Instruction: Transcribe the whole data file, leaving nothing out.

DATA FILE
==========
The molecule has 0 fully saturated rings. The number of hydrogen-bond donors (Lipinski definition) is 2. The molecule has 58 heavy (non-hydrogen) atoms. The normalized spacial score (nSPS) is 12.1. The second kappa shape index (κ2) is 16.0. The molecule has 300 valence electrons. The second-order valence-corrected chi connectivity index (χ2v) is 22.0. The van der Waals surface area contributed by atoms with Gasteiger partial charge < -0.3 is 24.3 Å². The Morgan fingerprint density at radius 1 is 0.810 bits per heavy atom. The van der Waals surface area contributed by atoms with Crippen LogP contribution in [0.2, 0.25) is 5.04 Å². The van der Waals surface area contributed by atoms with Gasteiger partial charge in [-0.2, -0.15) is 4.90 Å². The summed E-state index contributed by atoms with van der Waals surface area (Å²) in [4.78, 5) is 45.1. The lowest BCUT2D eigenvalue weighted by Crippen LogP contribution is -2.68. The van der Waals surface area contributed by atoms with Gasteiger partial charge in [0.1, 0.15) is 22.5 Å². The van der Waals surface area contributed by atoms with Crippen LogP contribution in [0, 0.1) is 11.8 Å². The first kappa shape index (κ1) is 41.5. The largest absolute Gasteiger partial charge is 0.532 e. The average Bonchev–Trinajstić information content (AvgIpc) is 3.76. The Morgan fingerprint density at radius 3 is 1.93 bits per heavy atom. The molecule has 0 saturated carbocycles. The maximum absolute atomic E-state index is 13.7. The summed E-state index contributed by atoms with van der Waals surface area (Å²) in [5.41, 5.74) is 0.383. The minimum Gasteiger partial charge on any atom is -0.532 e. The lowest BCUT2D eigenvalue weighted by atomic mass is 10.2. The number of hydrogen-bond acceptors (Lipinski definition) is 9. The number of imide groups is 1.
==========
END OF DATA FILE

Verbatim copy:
The molecule has 0 fully saturated rings. The number of hydrogen-bond donors (Lipinski definition) is 2. The molecule has 58 heavy (non-hydrogen) atoms. The normalized spacial score (nSPS) is 12.1. The second kappa shape index (κ2) is 16.0. The molecule has 300 valence electrons. The second-order valence-corrected chi connectivity index (χ2v) is 22.0. The van der Waals surface area contributed by atoms with Gasteiger partial charge < -0.3 is 24.3 Å². The Morgan fingerprint density at radius 1 is 0.810 bits per heavy atom. The van der Waals surface area contributed by atoms with Crippen LogP contribution in [0.2, 0.25) is 5.04 Å². The van der Waals surface area contributed by atoms with Gasteiger partial charge in [-0.2, -0.15) is 4.90 Å². The summed E-state index contributed by atoms with van der Waals surface area (Å²) in [4.78, 5) is 45.1. The lowest BCUT2D eigenvalue weighted by Crippen LogP contribution is -2.68. The van der Waals surface area contributed by atoms with Gasteiger partial charge in [0.1, 0.15) is 22.5 Å². The van der Waals surface area contributed by atoms with Crippen LogP contribution in [0, 0.1) is 11.8 Å². The first kappa shape index (κ1) is 41.5. The largest absolute Gasteiger partial charge is 0.532 e. The average Bonchev–Trinajstić information content (AvgIpc) is 3.76. The Morgan fingerprint density at radius 3 is 1.93 bits per heavy atom. The molecule has 0 saturated carbocycles. The maximum absolute atomic E-state index is 13.7. The summed E-state index contributed by atoms with van der Waals surface area (Å²) in [5.41, 5.74) is 0.383. The minimum Gasteiger partial charge on any atom is -0.532 e. The lowest BCUT2D eigenvalue weighted by atomic mass is 10.2. The number of hydrogen-bond acceptors (Lipinski definition) is 9. The number of imide groups is 1.